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Short Takes: A Film Unfinished review

By Chris Chang

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Behind the scenes of a propaganda film too shocking for Nazis

Imagine a Nazi propaganda film so monstrous even a Nazi can’t stomach it. That’s one possible and highly probable scenario suggested by Yael Hersonski’s remarkable Holocaust documentary, A Film Unfinished. In 1942, about two years after the establishment of the Warsaw ghetto, a German film crew began to shoot and compile footage for a project that was eventually abandoned. Some of the material has made its way into the standard repertoire of Jewish ghetto documentation, but now, thanks to the director’s research and her film-within-a-film strategy, the images can be seen in their original context—a frame of reference that allows for yet another new and uniquely disturbing perspective on the Shoah.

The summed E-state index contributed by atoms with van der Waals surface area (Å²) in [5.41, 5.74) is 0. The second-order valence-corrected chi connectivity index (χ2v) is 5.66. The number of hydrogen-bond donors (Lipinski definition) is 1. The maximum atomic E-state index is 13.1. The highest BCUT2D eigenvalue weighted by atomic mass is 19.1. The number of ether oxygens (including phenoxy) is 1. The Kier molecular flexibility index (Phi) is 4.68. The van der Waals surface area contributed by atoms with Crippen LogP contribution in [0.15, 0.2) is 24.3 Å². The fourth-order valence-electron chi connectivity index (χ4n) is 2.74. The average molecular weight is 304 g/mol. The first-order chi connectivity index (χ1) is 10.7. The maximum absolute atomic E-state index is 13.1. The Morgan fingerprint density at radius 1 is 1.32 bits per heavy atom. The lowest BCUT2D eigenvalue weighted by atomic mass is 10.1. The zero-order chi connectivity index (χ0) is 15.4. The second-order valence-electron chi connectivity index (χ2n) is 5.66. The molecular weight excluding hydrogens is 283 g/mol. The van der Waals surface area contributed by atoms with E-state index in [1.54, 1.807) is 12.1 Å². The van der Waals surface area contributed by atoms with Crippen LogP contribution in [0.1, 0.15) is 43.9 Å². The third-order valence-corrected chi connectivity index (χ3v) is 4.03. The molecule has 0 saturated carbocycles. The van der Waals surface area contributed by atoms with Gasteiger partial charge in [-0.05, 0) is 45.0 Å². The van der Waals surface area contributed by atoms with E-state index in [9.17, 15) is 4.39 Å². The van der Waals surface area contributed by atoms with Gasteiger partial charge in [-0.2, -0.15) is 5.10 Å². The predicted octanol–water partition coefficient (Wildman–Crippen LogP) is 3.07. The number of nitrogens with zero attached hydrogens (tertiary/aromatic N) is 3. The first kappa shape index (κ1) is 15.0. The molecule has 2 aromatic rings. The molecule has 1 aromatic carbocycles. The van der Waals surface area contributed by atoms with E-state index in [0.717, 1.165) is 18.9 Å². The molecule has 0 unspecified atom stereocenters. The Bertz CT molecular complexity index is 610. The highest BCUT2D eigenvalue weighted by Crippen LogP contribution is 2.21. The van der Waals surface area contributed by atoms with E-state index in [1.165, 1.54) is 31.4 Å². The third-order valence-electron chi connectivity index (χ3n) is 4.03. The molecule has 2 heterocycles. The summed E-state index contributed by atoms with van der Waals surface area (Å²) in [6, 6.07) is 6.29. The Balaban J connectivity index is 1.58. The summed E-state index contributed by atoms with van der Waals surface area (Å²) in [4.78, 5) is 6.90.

The Nazis, as Hersonski irrefutably demonstrates, staged events for a Jewish “documentary.” Multiple takes of scenes taken from supposed daily life appear as they were shot in camera, back to back. Framing, and the actions of the “actors,” are clearly adjusted for aesthetic—or at least formal—ends. In terms of content, sequences of impossible luxuriousness (e.g., wealthy Jews in the ghetto feasting in opulent settings) were apparently designed to be juxtaposed, in the editing room, with footage of the abhorrent conditions of the poor, who are shown suffering and dying in the streets. Why? The explicit answer—which Hersonski carefully evades—is as obvious as it is repellent: imagine a PR film for the Final Solution.

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